We are also working with a broad range of partners to ensure that HIV prevention and reproductive health are integrated into humanitarian response and post-conflict operations. In war-shattered Sierra Leone, where HIV/AIDS is rapidly spreading, UNFPA and other UN agencies and NGO partners are working to provide HIV prevention information, services and skills to girls and women who were abducted and raped during the conflict, to war affected youth, and to UN peacekeepers and uniformed personnel.

Lessons Learned

Since the AIDS pandemic started two decades ago, many lessons have been learned. First, it is clear that effective HIV prevention programmes must be carefully tailored to the particular social and economic settings in which they are implemented and to the specific needs and values of the target population. It is important to involve members of the target group in the design and implementation of projects in order to ensure their cultural relevance and success.

Secondly, proven interventions should be supported with much greater efforts to reduce stigma and silence, encourage open discussion, reduce poverty, and promote gender equality and human rights, including reproductive rights.

Third, it is clear that multiple strategies must be developed simultaneously to reduce vulnerability to sexual coercion, and to increase social and economic power for women and girls. Strengthened income-generating activities such as micro-finance to promote economic autonomy, universal education for girls and incentives to keep girls in school, literacy training, and enactment and enforcement of laws to promote gender equality and prevent violence and other forms of abuse are necessary to reduce women's vulnerability to HIV infection.

Fourth, if we are to win the battle, all institutions at the national and community must work together to ensure maximum impact and scaling-up of the responses.

And fifth, we must empower those living with HIV and AIDS to be part of the struggle against this deadly disease, for they know what they need and how to go about it with sensitivity and effectiveness. We must hear their voices and their views and we must bring them into society and support them to remain active members. It is through inclusion, and not exclusion, that they will be strengthened to continue their various responsibilities and obligations. It is their right to remain active and productive members of their communities.

Also needed are parallel strategies for boys and men that are designed to alter the negative attitudes and behaviour towards women that they learn from some of the social practices and cultural values that discriminate against women. In many countries, prevailing gender relations are also placing men at greater risk of infection. Enabling boys and men to challenge negative masculine stereotypes supports them in resisting unwanted peer pressures and taking greater care of themselves and their partners. To put it in simple terms, we would have succeeded in changing the behaviour of boys and men when they ask themselves: is this the way I want my mother, my sister, or my daughter to be treated? It is the human right of girls and women to be free from coercion, violence, disease, and fear and boys and men need to learn this and to practice it in their daily lives.

It is also necessary to intensify HIV prevention technologies to ensure that they are easily available to women and men and, most importantly, to young people. Male and female condoms must reach those in need who are sexually active as part of the ABCs of prevention: Abstinence, Be Faithful and Condoms.

Together, we must scale up gender-sensitive efforts to reach communities that have been affected by conflict and disaster. Refugees and displaced persons are at increased risk of HIV/AIDS, other sexually transmitted infections and sexual violence, and they need services that meet their specific needs.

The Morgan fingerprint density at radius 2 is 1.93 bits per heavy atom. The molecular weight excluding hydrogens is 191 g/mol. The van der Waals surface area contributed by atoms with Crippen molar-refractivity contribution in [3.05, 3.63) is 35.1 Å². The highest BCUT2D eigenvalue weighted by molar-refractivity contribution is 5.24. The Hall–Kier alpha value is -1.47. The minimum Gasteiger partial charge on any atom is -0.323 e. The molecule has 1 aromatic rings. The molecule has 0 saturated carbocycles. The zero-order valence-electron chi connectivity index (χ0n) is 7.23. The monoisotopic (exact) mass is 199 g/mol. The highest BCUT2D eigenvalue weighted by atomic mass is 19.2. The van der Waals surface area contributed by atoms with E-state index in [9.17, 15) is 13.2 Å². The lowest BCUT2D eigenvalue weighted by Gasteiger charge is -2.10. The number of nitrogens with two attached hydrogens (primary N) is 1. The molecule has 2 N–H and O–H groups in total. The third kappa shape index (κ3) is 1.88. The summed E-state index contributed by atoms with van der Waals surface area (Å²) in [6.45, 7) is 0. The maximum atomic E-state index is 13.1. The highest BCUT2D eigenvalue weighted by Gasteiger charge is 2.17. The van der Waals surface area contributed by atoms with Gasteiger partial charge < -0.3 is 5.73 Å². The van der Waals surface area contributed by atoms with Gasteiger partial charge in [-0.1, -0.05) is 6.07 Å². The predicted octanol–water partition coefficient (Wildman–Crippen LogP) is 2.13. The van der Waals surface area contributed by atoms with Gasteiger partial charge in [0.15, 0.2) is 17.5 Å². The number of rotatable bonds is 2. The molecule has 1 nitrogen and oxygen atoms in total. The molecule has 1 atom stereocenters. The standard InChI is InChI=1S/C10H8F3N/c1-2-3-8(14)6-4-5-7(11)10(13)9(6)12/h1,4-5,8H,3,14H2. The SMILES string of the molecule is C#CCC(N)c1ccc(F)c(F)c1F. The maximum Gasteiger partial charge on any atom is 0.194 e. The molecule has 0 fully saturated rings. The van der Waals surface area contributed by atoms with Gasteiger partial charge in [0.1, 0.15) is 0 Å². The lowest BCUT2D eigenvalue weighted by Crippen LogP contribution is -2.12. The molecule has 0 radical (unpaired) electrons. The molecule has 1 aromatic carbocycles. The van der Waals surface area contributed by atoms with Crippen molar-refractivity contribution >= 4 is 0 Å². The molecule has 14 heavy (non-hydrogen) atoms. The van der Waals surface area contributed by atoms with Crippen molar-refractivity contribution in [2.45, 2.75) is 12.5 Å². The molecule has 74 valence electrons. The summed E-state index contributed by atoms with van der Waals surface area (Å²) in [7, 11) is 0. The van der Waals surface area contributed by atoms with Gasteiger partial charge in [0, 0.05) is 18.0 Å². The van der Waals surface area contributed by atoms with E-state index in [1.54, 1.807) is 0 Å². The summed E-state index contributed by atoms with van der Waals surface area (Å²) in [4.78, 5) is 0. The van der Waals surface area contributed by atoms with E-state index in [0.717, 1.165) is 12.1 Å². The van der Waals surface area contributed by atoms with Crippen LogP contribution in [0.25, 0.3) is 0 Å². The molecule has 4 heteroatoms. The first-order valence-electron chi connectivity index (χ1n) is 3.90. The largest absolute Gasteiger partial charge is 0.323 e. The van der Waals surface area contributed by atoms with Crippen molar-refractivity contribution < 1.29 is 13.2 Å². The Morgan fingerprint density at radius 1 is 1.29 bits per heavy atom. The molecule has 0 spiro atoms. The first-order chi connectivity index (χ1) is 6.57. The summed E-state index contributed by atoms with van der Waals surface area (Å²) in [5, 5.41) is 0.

Future Strategies

Overall, as we look to the future, we should approach the prevention of HIV/AIDS not simply as a health issue but as a development challenge-a challenge to reduce poverty, reverse the spread of HIV and promote reproductive health and the empowerment and autonomy of girls and women. Programmes that identify and address the effects of gender-based disadvantages and promote employment and income-earning will make a difference and lead to assertiveness for self-care and protection from HIV/AIDS.

Special efforts must be made to reach and involve all young people, pregnant women and communities caught in crisis. Today the median age in Africa is 18 and 63 per cent of citizens, nearly two in three, are younger than 25. They are in desperate need of reliable and factual information and quality services.

Efforts aimed at reducing the number of sexual partners, delaying initiation of sexual activity, and encouraging condom use are essential. Although safer sex programmes often encourage young people to remain abstinent, research indicates that comprehensive services offering a full range of information and services are more effective in reducing HIV risk than programmes that only promote abstinence.

Working together, we must ensure compliance with international agreements such as the Convention on the Elimination of Discrimination against Women, the Programme of Action of the International Conference on Population and Development and the ICPD+5 Key Actions, and more recently the HIV/AIDS Declaration of Commitments. These agreements provide a rights-based framework for systematically addressing the gender dimensions of HIV/AIDS and they also provide benchmarks for monitoring progress.

Finally, we must ensure adequate funding for national HIV/AIDS programmes that cut across sectors. The Global Fund for AIDS, the African Union and its New Partnership for African Development, the UN system, donor governments, and programme country governments must work together with local communities and their leaders to ensure that the proper resources are not only mobilized to fight HIV/AIDS but also that they are properly spent to save human lives, meet human needs and promote human rights.

In conclusion, I would like to reassure all of you here today of the strong support of UNFPA and our commitment to work hand in hand with you to reverse the spread of HIV/AIDS and to ensure that the human rights of women, men and their families for a life free of want and free of fear are achieved.

Thank you.

Cabo Verde
Population : 0.6 mil
Fertility rate
2.2
Maternal Mortality Ratio
58
Contraceptives prevalence rate
48
Population aged 10-24
26.2%
Youth secondary school enrollment
Boys 66%
Girls 74%